Life has been a bit of a shambles lately…. Well, I’m not sure if it’s been life or if it has been the way that I have been relating to life.
Sure, I have had some emotional upheavals. In particular, my father has been quite ill. In fact for the past while, I have been struggling and fighting to keep my balance in a life that is full with work, children, new home and a parent who needs me and is over 3000 miles away.
Then, the sunshine came. It may have taken the storm to completely rattle all of my foundations, but it came.
Last Friday, I landed back in Ireland after ten days of visiting my father in Canada. It had been a heavy visit that was filled with sadness and caring and plenty of visiting. However, the departure was filled with an intensity that weighed me down to a place of surrender. There was no where to turn but to submit to the melancholy that had completely engulfed me and it was this acceptance or surrender that, in turn, freed me.
I stopped fighting. I stopped struggling. I accepted. And then the sun came. Literally.
I stepped out of the airport, the sun was shining AND I had four days off ahead of me.
Somehow, with this surrender or acceptance of the fact that life is tough at the moment and that perhaps I need to release any sense of trying to be in control and just go with the flow, I was able to really relax into my days. What is more, I was able to stay connected to the moment and really savour the good and the blessed that was all around me. In fact, Rick Hanson’s practice of ‘Taking in The Good’ became embedded into all of my experiences.
I’ve written about Rick Hanson before. He is an American neuro-psychologist who specializes in the neuroscience behind the negativity bias that has become part of the human condition. What is the negativity bias? Rick explains it as such: throughout any given day, 10 things good, 7 things neutral and 1 thing bad might happen. Yet what most people will talk about is the 1 thing bad. He says it is like as if the brain is Teflon for the good, but Velcro for the bad.
So, you can imagine the state of my mind with all of the difficult emotions swirling and sticking to me like glue. I was feeling overwhelmed and tired.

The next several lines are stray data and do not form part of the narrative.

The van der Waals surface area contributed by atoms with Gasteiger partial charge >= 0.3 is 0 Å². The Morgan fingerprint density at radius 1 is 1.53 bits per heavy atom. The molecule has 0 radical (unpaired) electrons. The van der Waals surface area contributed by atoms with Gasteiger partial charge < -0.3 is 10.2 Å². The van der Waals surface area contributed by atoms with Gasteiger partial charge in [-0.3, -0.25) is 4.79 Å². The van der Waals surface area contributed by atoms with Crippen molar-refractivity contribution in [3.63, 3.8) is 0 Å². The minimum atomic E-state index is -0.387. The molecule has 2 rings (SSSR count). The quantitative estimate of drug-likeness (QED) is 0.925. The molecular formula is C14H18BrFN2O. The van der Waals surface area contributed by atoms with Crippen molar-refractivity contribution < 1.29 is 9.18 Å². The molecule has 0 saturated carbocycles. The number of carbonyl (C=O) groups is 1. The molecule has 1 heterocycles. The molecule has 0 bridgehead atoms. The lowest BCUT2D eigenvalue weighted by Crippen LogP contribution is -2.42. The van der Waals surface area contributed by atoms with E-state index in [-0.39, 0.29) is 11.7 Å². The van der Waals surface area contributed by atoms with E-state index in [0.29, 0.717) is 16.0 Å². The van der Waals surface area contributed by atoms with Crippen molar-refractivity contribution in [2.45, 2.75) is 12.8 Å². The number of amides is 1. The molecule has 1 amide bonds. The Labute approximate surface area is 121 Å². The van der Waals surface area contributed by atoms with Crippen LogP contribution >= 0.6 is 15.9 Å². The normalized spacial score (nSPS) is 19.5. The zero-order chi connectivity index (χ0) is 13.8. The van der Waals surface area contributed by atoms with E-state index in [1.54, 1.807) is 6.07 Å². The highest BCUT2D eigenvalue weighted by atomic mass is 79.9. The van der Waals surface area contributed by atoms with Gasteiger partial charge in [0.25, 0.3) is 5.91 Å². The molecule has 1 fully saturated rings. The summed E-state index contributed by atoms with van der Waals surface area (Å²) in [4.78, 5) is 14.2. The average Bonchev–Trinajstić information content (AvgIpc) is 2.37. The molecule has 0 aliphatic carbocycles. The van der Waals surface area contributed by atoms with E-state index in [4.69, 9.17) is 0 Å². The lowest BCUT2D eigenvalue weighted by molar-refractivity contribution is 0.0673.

As I made my way home from the airport, I started to think about my own bed and I started to feel the shadows lift. I have a good house that I really love being in. This is good.
Once I got home and had a nap, I allowed my friend to make me dinner and to invite other friends in who make me laugh with shared stories. I have good friends who I really love. This is good.
Once I had a rest, my friend and I spent the weekend in the sun hiking through the country side, climbing steep trails while supporting one another with permission for breaks and plenty of sweets. I have support, my health and my vitality. This is good.
The weekend carried on with golf, more friends, quiet meals, long lies, and more turning towards ‘This is good’.
It became clear that this turning towards ‘This is good’ really is a choice. It reminded me of something my colleague Heather Regan Addis told me that she learned while on retreat in India. Her teacher Situ Rinpoche said that any given moment is a perfect moment. It’s actually all about how we relate or how we perceive the moment.
So, as I stopped struggling and fighting, the sun came out and I was able to notice that actually ‘This is good’. The emotional difficulty has given me an opportunity to be grateful. I have a house. I have family. I have friends. I live in a beautiful country. I have support, my health and vitality. This is good.
My challenge for you for this week is to turn towards ‘This is good’. Can you find the good in each moment? And then, can you savour it- even if it is just for a few moments?
If you are a member, why not log on to our Weekly Sit tonight for some ‘Taking in The Good’ or the practice that Rick Hanson has designed to rewire the brain, addressing this negativity bias.
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